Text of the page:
Too Late and Too Far To Go Back
One week ago I left London after living there two-and-a-half years. Now I’m in Madrid for the next four weeks. Then Athens. Then [hopefully] I’ll make it to a conference in Nashville. After that? Not a clue. Last Friday I also left my job of nine years. So now I’m jobless. And homeless.
But it was my decision, and there are definitely worse places to be! Madrid is warm, but not too warm. Breezy. The people are friendly. And my flat has air conditioning, something homes in London never have. I’m pretty much in heaven after the humid hell that’s been London the last few weeks.
Why am I doing all this? Why did I leave London? I told most people it’s because I want to write a book and need time and space to do it. With others I added in how my visa was tied to my job, which meant I had to go somewhere else, so why not travel! And with a few I mentioned that I wanted to reevaluate my work and future.
All of that is true! But if I drill down into my reasons just a bit deeper, it’s not only because of a book. Or because my job doesn’t fit anymore. What I really want to do is find out what I’m made of. Can I write something worthwhile that’s longer than a few paragraphs? Do I have the discipline? And can I find a job that satisfies as well as challenges me? Where I’m not just skimming the surface of what I can do?
I think what this next season is about, really, is to find out if and how I can become a better…well…me.
“We changed again, and yet again…”
But what does becoming a better version of oneself look like? Is there one perfect end result, or are there multiple possible versions of “the best” Jason? Do I even want to look like any of those Jasons? One concern of mine is whether I can be happy with…proud of…a version that doesn’t have the characteristics I’ve always thought I wanted to possess.
So I probably need to be careful of the whole “what am I made of” goal. Or reframe how I consider it. I naturally think that being made of one material must be better than being made of another. Steel is stronger than wood, right? And a feather isn’t much use to anyone. So metal must be better. The same obviously goes for skills and gifts, or so I’ve always thought. That man’s gifts are better than mine. That’s woman’s discipline makes her more worthy.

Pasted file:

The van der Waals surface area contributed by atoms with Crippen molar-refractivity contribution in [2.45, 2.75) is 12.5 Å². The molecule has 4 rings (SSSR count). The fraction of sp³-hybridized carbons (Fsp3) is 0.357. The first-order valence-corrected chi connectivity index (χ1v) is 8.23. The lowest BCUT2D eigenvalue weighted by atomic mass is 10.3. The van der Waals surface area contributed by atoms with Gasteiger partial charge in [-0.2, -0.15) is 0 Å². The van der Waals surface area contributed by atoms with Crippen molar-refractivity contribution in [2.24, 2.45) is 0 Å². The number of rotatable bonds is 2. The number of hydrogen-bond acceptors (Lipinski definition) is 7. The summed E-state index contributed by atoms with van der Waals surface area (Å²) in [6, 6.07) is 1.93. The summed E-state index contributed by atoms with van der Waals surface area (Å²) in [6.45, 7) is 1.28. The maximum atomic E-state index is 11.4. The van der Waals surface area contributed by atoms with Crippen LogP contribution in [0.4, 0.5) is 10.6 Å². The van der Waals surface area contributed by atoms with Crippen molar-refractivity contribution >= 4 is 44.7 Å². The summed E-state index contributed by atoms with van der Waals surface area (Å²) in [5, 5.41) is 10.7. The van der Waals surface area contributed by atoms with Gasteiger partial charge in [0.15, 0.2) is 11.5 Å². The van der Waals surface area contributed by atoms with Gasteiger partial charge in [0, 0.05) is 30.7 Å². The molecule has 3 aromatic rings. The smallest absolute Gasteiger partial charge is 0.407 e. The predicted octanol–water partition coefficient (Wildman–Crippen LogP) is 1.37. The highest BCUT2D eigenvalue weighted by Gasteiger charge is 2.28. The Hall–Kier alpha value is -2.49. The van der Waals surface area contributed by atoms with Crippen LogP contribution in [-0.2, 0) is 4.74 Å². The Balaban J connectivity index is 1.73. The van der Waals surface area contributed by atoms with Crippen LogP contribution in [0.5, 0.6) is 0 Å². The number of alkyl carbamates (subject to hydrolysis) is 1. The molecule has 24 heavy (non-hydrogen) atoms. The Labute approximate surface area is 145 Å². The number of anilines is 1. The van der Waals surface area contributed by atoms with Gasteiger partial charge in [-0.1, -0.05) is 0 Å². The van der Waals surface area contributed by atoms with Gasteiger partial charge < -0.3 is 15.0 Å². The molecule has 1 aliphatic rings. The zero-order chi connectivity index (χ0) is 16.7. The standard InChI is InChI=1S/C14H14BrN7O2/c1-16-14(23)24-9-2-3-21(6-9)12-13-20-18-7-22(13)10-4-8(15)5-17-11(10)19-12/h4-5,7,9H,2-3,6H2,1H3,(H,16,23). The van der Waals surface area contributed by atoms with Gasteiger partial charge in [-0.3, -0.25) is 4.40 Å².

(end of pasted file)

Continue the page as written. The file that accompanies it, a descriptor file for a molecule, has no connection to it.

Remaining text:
But that’s simply and dangerously shortsighted. The desire to become a better version of myself is good, but to strive to be like someone else with different gifts will simply make me a paler version of that person, not a truer version of me. Steel can hold up a skyscraper, but it can’t grow and bend like a tree. And neither one can soar with the grace and ease of a hawk in flight. Each is uniquely beautiful and useful and worthy.
So I guess that’s it. My goal in Madrid and Athens…and everywhere after…is to test my wings. Or tensile strength. Or branches. To explore. Do my best. Right now, I want to see if I have what it takes to be a writer of novels. I might. But if I don’t or decide I don’t want to, then I’ll just keep exploring and do my best not to compare myself to others who are differently gifted.
“…and the world lay spread before me.”
Years ago I kept a blog and built up a few entries, but those have since disappeared into the internet ether. So I’ve started again with the intent to keep a journal of my travels and experiences.
When I write I learn more about myself and what I think, so that’s one reason why I’m doing this. Another is to start putting words on paper every day, to build my writing muscles. Same as going to a gym. Right now I’m the equivalent of a 98-pound weakling. (I flinch every time other writers come around, afraid they’re going to kick apostrophes and semicolons in my face.) And third, I want to share my journeys with you. I hope you don’t mind everything that comes with it!
I recently finished a fun fiction novel called The Unlikely Escape of Uriah Heep, and near the end the author, H.G. Parry, quotes a line out of Dicken’s Great Expectations: “We changed again, and yet again, and it was now too late and too far to go back, and I went on. And the mists had all solemnly risen now, and the world lay spread before me.”
That sounds so very solemn. And serious. And perhaps it is. But I see hope in there, too. Change can be scary, but look…
the mists are rising.